As we move into 2017, cloud adoption continues to grow at an unstoppable rate. According to Cisco figures from November, cloud-based traffic is set to increase almost fourfold between now and 2020, and account for 92% of workloads worldwide – compared to just 8% for traditional data centres.
Naturally, the top public cloud providers – Amazon, Google and Microsoft, to name the most popular – have had a big hand in this growth. What’s more, Microsoft launched three data centres in the UK in September, and Amazon is set to follow suit in 2017 – a clear indicator that big-name providers are making efforts to increase the use of their services in regulated industries where data sovereignty is a key concern.
So, as we enter an era of IT defined and dominated by cloud, should you still care about the location of your data centre? In reality, there are perhaps more reasons than you might suspect not to take a hands-off attitude to your data and infrastructure. Here are a few of them.
Some end users still need hands-on control
Colocation isn’t dead. There are many end users of hosting and infrastructure services who still require hands-on control of their data, and will do for the foreseeable future. Examples include IT service providers that look after legacy applications for their own customers, as well as firms that are required by regulators and their own internal policies to audit their data centre environment. For these end users, proximity and accessibility are key factors in their choice of facility.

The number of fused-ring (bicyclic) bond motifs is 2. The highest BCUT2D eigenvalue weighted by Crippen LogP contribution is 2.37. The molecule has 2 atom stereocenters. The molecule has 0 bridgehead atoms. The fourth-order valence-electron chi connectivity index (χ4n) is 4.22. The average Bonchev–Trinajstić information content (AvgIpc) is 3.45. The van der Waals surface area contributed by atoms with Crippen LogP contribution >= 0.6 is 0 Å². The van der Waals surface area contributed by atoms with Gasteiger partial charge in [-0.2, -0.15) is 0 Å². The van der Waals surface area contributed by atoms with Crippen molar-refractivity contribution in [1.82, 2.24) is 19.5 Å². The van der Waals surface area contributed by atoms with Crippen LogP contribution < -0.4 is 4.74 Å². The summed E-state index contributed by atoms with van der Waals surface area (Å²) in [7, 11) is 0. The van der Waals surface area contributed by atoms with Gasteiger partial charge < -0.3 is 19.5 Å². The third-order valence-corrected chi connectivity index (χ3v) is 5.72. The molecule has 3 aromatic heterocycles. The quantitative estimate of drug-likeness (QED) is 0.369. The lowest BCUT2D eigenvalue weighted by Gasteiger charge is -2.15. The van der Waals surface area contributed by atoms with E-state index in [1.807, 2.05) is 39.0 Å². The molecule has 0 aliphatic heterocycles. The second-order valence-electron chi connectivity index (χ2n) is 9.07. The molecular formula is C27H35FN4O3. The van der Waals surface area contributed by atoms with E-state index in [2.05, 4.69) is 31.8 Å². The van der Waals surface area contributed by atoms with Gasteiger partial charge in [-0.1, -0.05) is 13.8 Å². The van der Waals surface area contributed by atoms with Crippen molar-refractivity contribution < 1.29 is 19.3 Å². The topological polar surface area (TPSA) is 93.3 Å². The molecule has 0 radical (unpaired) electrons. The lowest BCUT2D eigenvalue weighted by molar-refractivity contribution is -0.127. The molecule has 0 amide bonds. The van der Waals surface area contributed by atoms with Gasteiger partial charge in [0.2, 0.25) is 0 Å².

A close working relationship is sometimes important
Even when it comes to cloud services, having a close working relationship with a local provider can be an attractive and compelling proposition for end users. Getting to the point where data centre staff are bought into the success of your business and easily reached if problems arise is a normal part of working with a smaller supplier, and almost impossible with a global service like AWS.
(This is one of the reasons many startups in Manchester and the north-west tell us they choose our cloud hosting services over our competitors' offerings.)
When it comes to end users, the faster the response to a click of their mouse or a tap on their screen, the happier and more productive they'll be. That's as true for an online shopper waiting for a product page to load as it is for an engineer out on the road downloading a job schedule, or a worker in your office accessing your hosted business process applications.
It therefore makes sense to keep network latency to a minimum – if your user base resides largely in the UK, conventional wisdom would suggest that you deploy your infrastructure within a UK data centre.
Location can contribute to downtime
If your business is sensitive to downtime, failing to consider the location of your data centre can be catastrophic. You’ll want to review the site for diversity in power and connectivity, and for a low environmental risk profile. This applies to both cloud and colocation users.
Location can impact on disaster recovery
Finally, if you’re choosing a secondary data centre for disaster recovery purposes, you’ll want to ensure that it’s a reasonable distance from your primary site. Ideally, it should be far enough away not to be affected by the same outages and unexpected events, but near enough for accessibility. Again, this applies to both cloud and colocation users.